lecture_10 - M a j o r D o m a i n s o f L i f e Based on...

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Unformatted text preview: M a j o r D o m a i n s o f L i f e Based on rRNA data, proposed by C. Woese Eric Gaba, NASA Lattimer, AST 248, Lecture 10 – p.1/13 T y p e s o f C e l l s Prokaryotes Cells without nuclei Eukaryotes Cells with nuclei Viruses Major Differences: • Prokaryotes form domains of bacteria or eubacteria and archaea. • Prokaryotes form single-celled organisms, but can cluster into colonies. • Prokaryotes are enclosed by a cell wall made of cross-linked chains of peptidoglycan (amino acids + sugar) which maintains size and shape of cell. • Metabolism in prokaryotes is complex and more diverse. • Prokaryotic genome is smaller, and its DNA is not attached to histone proteins. • Most prokaryotic DNA is present in a single circular chromosome, and replication begins at a single point and proceeds around the circle in both directions. • Prokaryotes obtain new genes by conjugation (transferral), transformation (absorbed from environment) and transduction (transferral by viruses or phages. • Ribosomes of eubacteria differ in molecular detail from those of eukaryotes and archaea. Mariana Ruiz Lattimer, AST 248, Lecture 10 – p.2/13 M e t a b o l i s m • Chemical processses that provide energy and nutrients to cells. Without cell’s presence, these reactions would occur too slowly to be useful. Cell’s primary purpose is to speed up these reactions. • Metabolism requires both sources of raw materials and energy to break down old molecules and manufacture new ones. • Cells have the ability to produce a large variety of products from a very limited set of starting materials, utilizing a diverse array of enzymes. • Regardless of where energy comes from, cells utilize the same molecule (ATP, adenosine triphosphate) to store and release energy....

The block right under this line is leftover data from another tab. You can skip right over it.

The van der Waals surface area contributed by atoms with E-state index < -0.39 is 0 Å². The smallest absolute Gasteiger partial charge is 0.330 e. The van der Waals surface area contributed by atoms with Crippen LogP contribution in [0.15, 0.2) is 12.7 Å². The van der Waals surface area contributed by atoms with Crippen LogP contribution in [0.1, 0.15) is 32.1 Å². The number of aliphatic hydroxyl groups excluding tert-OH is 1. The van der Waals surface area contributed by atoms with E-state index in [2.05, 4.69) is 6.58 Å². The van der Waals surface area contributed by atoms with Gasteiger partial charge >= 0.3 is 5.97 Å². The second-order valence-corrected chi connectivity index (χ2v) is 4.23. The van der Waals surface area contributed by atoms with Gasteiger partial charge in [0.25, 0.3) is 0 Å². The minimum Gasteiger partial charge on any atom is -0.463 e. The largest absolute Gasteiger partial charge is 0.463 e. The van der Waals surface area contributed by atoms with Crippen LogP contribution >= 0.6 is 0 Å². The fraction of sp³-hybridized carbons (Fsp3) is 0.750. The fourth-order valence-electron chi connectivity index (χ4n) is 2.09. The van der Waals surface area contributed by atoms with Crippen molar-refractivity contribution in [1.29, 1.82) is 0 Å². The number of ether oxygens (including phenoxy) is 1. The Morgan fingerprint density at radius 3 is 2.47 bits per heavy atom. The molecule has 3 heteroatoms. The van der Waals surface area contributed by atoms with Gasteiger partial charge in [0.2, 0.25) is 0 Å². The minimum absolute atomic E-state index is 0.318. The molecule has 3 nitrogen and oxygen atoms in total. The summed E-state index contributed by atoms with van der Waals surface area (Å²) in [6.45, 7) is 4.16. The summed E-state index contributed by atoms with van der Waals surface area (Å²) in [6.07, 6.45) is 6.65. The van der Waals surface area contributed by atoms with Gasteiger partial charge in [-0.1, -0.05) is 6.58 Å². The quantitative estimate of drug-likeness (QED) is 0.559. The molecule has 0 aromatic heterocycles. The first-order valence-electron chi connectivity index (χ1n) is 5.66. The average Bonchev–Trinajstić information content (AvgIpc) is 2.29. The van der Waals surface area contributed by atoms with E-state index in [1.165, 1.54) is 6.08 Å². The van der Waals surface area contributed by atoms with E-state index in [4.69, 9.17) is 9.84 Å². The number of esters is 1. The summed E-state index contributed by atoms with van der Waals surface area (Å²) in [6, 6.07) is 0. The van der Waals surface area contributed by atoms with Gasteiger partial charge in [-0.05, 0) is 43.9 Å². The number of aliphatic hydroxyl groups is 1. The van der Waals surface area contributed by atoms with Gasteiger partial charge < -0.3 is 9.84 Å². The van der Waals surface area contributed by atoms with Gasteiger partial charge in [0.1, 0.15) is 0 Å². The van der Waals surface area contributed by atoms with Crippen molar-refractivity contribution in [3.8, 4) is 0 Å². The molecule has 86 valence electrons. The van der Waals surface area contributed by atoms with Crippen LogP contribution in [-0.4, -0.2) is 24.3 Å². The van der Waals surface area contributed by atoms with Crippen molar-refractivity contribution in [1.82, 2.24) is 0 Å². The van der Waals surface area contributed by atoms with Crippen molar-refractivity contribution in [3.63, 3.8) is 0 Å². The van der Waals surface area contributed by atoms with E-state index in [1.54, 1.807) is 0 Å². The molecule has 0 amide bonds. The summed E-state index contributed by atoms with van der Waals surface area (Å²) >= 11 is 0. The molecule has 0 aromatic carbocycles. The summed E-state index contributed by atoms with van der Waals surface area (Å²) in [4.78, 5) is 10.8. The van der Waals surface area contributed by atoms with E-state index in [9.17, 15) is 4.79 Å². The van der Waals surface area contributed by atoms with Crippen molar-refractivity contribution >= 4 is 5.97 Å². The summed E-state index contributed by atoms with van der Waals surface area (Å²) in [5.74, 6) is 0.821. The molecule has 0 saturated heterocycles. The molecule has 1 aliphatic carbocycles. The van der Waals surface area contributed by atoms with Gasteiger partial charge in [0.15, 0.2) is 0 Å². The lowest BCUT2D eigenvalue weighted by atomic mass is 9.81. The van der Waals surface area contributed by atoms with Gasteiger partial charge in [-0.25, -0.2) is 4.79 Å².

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This note was uploaded on 07/16/2008 for the course BI 120 taught by Professor Wilson during the Summer '08 term at Mass Colleges.

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lecture_10 - M a j o r D o m a i n s o f L i f e Based on...

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